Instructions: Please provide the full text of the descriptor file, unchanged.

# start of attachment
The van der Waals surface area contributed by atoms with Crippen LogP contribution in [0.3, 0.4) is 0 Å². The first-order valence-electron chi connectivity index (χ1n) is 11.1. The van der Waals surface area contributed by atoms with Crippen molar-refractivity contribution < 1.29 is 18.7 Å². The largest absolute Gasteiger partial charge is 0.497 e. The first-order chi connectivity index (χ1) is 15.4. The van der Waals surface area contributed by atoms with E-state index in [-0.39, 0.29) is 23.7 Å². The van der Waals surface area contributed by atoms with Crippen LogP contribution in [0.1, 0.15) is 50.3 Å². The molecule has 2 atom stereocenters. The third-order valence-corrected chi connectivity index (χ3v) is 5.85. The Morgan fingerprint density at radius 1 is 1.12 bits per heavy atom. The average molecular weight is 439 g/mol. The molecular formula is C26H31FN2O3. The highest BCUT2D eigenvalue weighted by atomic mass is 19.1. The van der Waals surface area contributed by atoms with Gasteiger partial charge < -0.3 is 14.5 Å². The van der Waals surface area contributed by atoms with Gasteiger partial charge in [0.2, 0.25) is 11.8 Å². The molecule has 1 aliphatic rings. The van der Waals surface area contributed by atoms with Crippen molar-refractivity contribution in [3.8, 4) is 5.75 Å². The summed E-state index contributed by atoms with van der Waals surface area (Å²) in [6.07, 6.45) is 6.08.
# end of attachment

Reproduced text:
The van der Waals surface area contributed by atoms with Crippen LogP contribution in [0.3, 0.4) is 0 Å². The first-order valence-electron chi connectivity index (χ1n) is 11.1. The van der Waals surface area contributed by atoms with Crippen molar-refractivity contribution < 1.29 is 18.7 Å². The largest absolute Gasteiger partial charge is 0.497 e. The first-order chi connectivity index (χ1) is 15.4. The van der Waals surface area contributed by atoms with E-state index in [-0.39, 0.29) is 23.7 Å². The van der Waals surface area contributed by atoms with Crippen LogP contribution in [0.1, 0.15) is 50.3 Å². The molecule has 2 atom stereocenters. The third-order valence-corrected chi connectivity index (χ3v) is 5.85. The Morgan fingerprint density at radius 1 is 1.12 bits per heavy atom. The average molecular weight is 439 g/mol. The molecular formula is C26H31FN2O3. The highest BCUT2D eigenvalue weighted by atomic mass is 19.1. The van der Waals surface area contributed by atoms with Gasteiger partial charge < -0.3 is 14.5 Å². The van der Waals surface area contributed by atoms with Gasteiger partial charge in [0.2, 0.25) is 11.8 Å². The molecule has 1 aliphatic rings. The van der Waals surface area contributed by atoms with Crippen molar-refractivity contribution in [3.8, 4) is 5.75 Å². The summed E-state index contributed by atoms with van der Waals surface area (Å²) in [6.07, 6.45) is 6.08.